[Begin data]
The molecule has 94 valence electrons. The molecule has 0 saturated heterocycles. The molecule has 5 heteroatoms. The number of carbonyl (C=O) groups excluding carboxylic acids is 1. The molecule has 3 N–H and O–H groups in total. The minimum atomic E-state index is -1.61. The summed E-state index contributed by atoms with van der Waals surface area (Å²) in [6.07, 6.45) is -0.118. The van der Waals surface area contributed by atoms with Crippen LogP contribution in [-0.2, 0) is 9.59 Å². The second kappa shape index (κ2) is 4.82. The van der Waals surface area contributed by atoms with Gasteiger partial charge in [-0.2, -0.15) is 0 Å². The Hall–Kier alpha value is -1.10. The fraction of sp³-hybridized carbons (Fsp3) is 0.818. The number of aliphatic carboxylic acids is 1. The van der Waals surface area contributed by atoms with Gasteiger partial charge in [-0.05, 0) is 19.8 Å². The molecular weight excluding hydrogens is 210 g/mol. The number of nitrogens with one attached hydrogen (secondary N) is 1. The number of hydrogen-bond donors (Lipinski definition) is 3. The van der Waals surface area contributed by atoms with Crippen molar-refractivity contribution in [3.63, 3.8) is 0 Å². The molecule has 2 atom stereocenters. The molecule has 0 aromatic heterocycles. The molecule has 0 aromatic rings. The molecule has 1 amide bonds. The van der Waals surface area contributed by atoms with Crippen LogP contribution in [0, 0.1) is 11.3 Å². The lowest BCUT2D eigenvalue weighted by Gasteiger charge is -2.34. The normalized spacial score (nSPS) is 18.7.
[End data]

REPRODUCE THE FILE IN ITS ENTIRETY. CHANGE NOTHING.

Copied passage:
The molecule has 94 valence electrons. The molecule has 0 saturated heterocycles. The molecule has 5 heteroatoms. The number of carbonyl (C=O) groups excluding carboxylic acids is 1. The molecule has 3 N–H and O–H groups in total. The minimum atomic E-state index is -1.61. The summed E-state index contributed by atoms with van der Waals surface area (Å²) in [6.07, 6.45) is -0.118. The van der Waals surface area contributed by atoms with Crippen LogP contribution in [-0.2, 0) is 9.59 Å². The second kappa shape index (κ2) is 4.82. The van der Waals surface area contributed by atoms with Gasteiger partial charge in [-0.2, -0.15) is 0 Å². The Hall–Kier alpha value is -1.10. The fraction of sp³-hybridized carbons (Fsp3) is 0.818. The number of aliphatic carboxylic acids is 1. The van der Waals surface area contributed by atoms with Gasteiger partial charge in [-0.05, 0) is 19.8 Å². The molecular weight excluding hydrogens is 210 g/mol. The number of nitrogens with one attached hydrogen (secondary N) is 1. The number of hydrogen-bond donors (Lipinski definition) is 3. The van der Waals surface area contributed by atoms with Crippen molar-refractivity contribution in [3.63, 3.8) is 0 Å². The molecule has 2 atom stereocenters. The molecule has 0 aromatic heterocycles. The molecule has 0 aromatic rings. The molecule has 1 amide bonds. The van der Waals surface area contributed by atoms with Crippen LogP contribution in [0, 0.1) is 11.3 Å². The lowest BCUT2D eigenvalue weighted by Gasteiger charge is -2.34. The normalized spacial score (nSPS) is 18.7.